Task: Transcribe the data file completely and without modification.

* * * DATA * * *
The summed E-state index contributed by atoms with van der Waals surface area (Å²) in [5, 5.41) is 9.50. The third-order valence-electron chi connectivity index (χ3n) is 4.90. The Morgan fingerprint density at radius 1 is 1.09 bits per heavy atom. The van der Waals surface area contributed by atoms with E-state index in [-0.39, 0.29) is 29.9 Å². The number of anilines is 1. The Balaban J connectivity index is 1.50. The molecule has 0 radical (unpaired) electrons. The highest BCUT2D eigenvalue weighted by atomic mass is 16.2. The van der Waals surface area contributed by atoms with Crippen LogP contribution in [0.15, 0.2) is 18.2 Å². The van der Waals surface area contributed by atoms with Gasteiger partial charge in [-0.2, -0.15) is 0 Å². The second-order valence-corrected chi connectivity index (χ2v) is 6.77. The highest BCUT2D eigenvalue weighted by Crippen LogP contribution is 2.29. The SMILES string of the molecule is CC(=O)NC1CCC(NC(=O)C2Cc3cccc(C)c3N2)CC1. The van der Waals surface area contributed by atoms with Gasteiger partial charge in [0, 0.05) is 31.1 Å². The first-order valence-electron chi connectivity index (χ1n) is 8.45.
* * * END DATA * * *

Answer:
The summed E-state index contributed by atoms with van der Waals surface area (Å²) in [5, 5.41) is 9.50. The third-order valence-electron chi connectivity index (χ3n) is 4.90. The Morgan fingerprint density at radius 1 is 1.09 bits per heavy atom. The van der Waals surface area contributed by atoms with E-state index in [-0.39, 0.29) is 29.9 Å². The number of anilines is 1. The Balaban J connectivity index is 1.50. The molecule has 0 radical (unpaired) electrons. The highest BCUT2D eigenvalue weighted by atomic mass is 16.2. The van der Waals surface area contributed by atoms with Crippen LogP contribution in [0.15, 0.2) is 18.2 Å². The van der Waals surface area contributed by atoms with Gasteiger partial charge in [-0.2, -0.15) is 0 Å². The second-order valence-corrected chi connectivity index (χ2v) is 6.77. The highest BCUT2D eigenvalue weighted by Crippen LogP contribution is 2.29. The SMILES string of the molecule is CC(=O)NC1CCC(NC(=O)C2Cc3cccc(C)c3N2)CC1. The van der Waals surface area contributed by atoms with Gasteiger partial charge in [0, 0.05) is 31.1 Å². The first-order valence-electron chi connectivity index (χ1n) is 8.45.